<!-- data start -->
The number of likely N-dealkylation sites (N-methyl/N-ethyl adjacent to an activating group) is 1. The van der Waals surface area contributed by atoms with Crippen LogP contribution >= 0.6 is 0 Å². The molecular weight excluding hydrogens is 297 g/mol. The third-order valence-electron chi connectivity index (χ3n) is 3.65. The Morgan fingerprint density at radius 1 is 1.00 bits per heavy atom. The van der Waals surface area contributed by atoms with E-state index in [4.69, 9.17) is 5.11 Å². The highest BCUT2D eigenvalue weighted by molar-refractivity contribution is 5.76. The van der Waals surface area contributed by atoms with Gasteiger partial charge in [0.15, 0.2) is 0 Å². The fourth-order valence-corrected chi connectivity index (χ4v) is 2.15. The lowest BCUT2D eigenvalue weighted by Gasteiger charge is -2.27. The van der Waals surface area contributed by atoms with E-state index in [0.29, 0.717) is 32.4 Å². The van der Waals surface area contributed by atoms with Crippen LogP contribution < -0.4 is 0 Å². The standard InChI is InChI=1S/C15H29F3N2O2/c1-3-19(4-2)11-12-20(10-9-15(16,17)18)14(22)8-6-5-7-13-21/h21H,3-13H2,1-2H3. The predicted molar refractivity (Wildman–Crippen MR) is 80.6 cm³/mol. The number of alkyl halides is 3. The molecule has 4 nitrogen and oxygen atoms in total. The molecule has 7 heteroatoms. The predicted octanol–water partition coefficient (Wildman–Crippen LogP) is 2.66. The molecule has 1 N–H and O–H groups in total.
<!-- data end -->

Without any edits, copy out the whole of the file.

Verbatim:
The number of likely N-dealkylation sites (N-methyl/N-ethyl adjacent to an activating group) is 1. The van der Waals surface area contributed by atoms with Crippen LogP contribution >= 0.6 is 0 Å². The molecular weight excluding hydrogens is 297 g/mol. The third-order valence-electron chi connectivity index (χ3n) is 3.65. The Morgan fingerprint density at radius 1 is 1.00 bits per heavy atom. The van der Waals surface area contributed by atoms with E-state index in [4.69, 9.17) is 5.11 Å². The highest BCUT2D eigenvalue weighted by molar-refractivity contribution is 5.76. The van der Waals surface area contributed by atoms with Gasteiger partial charge in [0.15, 0.2) is 0 Å². The fourth-order valence-corrected chi connectivity index (χ4v) is 2.15. The lowest BCUT2D eigenvalue weighted by Gasteiger charge is -2.27. The van der Waals surface area contributed by atoms with E-state index in [0.29, 0.717) is 32.4 Å². The van der Waals surface area contributed by atoms with Crippen LogP contribution < -0.4 is 0 Å². The standard InChI is InChI=1S/C15H29F3N2O2/c1-3-19(4-2)11-12-20(10-9-15(16,17)18)14(22)8-6-5-7-13-21/h21H,3-13H2,1-2H3. The predicted molar refractivity (Wildman–Crippen MR) is 80.6 cm³/mol. The number of alkyl halides is 3. The molecule has 4 nitrogen and oxygen atoms in total. The molecule has 7 heteroatoms. The predicted octanol–water partition coefficient (Wildman–Crippen LogP) is 2.66. The molecule has 1 N–H and O–H groups in total.